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8. What Packets Look Like

For the exceptionally curious (and the curiously exceptional), here is a description of what a packet actually looks like. There are several tools which watch what packets are passing in and out of your Linux box: the most common one is `tcpdump' (which understands more than TCP these days), but a nicer one is `ethereal'. Such programs are known as `packet sniffers'.

The start of each packet says where it's going, where it came from, the type of the packet, and other administrative details. This part is called the `packet header'. The rest of the packet, containing the actual data being transmitted, is usually called the `packet body'.

So any IP packet begins with an `IP header': at least 20 bytes long. It looks like (this diagram stolen shamelessly from RFC 791):

  |Version|  IHL  |Type of Service|          Total Length         |
  |         Identification        |Flags|      Fragment Offset    |
  |  Time to Live |    Protocol   |         Header Checksum       |
  |                       Source Address                          |
  |                    Destination Address                        |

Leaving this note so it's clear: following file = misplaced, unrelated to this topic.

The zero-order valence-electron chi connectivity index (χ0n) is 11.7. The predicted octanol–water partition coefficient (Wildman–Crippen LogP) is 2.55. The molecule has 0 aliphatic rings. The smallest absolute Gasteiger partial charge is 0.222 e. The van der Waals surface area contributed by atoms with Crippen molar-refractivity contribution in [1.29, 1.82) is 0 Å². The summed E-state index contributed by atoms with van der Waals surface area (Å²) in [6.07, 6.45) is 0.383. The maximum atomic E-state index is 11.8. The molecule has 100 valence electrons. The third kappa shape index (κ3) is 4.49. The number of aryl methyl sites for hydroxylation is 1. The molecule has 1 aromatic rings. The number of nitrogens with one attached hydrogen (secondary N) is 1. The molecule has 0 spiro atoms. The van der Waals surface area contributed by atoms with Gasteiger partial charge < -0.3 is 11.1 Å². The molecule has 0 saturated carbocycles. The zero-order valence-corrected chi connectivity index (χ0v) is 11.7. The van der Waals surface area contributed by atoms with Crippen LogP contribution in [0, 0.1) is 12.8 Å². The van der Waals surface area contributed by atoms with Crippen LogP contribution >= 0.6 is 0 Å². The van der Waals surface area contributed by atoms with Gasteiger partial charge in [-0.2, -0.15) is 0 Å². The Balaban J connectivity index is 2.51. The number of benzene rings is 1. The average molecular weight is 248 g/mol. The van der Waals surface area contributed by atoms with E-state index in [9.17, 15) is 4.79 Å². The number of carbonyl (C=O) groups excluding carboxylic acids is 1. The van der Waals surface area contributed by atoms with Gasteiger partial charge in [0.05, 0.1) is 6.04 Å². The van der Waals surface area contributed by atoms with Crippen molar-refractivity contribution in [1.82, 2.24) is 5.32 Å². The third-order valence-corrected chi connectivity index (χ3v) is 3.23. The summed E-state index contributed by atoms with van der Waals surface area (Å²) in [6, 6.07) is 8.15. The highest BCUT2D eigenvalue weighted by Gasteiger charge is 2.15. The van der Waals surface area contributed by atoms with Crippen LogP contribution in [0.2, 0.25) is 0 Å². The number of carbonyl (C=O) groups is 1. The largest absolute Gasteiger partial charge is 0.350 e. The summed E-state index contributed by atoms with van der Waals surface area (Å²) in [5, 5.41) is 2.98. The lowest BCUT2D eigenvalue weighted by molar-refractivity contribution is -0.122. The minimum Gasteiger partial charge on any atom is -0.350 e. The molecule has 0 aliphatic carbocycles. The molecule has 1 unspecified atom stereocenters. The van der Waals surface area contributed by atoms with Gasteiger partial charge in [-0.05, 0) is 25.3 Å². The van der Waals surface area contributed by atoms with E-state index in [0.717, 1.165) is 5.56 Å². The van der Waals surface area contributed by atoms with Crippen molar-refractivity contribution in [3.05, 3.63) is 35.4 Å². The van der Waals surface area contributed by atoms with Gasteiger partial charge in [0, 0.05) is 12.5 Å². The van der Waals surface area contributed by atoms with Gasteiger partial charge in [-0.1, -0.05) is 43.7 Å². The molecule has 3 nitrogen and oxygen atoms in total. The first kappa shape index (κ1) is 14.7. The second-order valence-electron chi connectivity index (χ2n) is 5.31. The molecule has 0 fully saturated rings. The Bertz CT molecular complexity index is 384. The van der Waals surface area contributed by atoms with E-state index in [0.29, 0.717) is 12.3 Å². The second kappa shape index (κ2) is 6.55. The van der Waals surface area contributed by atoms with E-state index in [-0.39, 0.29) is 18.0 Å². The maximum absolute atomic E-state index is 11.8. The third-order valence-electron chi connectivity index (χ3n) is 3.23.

The important fields are the Protocol, which indicates whether this is a TCP packet (number 6), a UDP packet (number 17) or something else, the Source IP Address, and the Destination IP Address.

Now, if the protocol fields says this is a TCP packet, then a TCP header will immediately follow this IP header: the TCP header is also at least 20 bytes long:

  |          Source Port          |       Destination Port        |
  |                        Sequence Number                        |
  |                    Acknowledgment Number                      |
  |  Data |           |U|A|P|R|S|F|                               |
  | Offset| Reserved  |R|C|S|S|Y|I|            Window             |
  |       |           |G|K|H|T|N|N|                               |
  |           Checksum            |         Urgent Pointer        |

The most important fields here are the source port, and destination port, which says which service the packet is going to (or coming from, in the case of reply packets). The sequence and acknowledgement numbers are used to keep packets in order, and tell the other end what packets have been received. The ACK, SYN, RST and FIN flags (written downwards) are single bits which are used to negotiate the opening (SYN) and closing (RST or FIN) of connections.

Following this header comes the actual message which the application sent (the packet body). A normal packet is up to 1500 bytes: this means that the most space the data can take up is 1460 bytes (20 bytes for the IP header, and 20 for the TCP header): over 97%.

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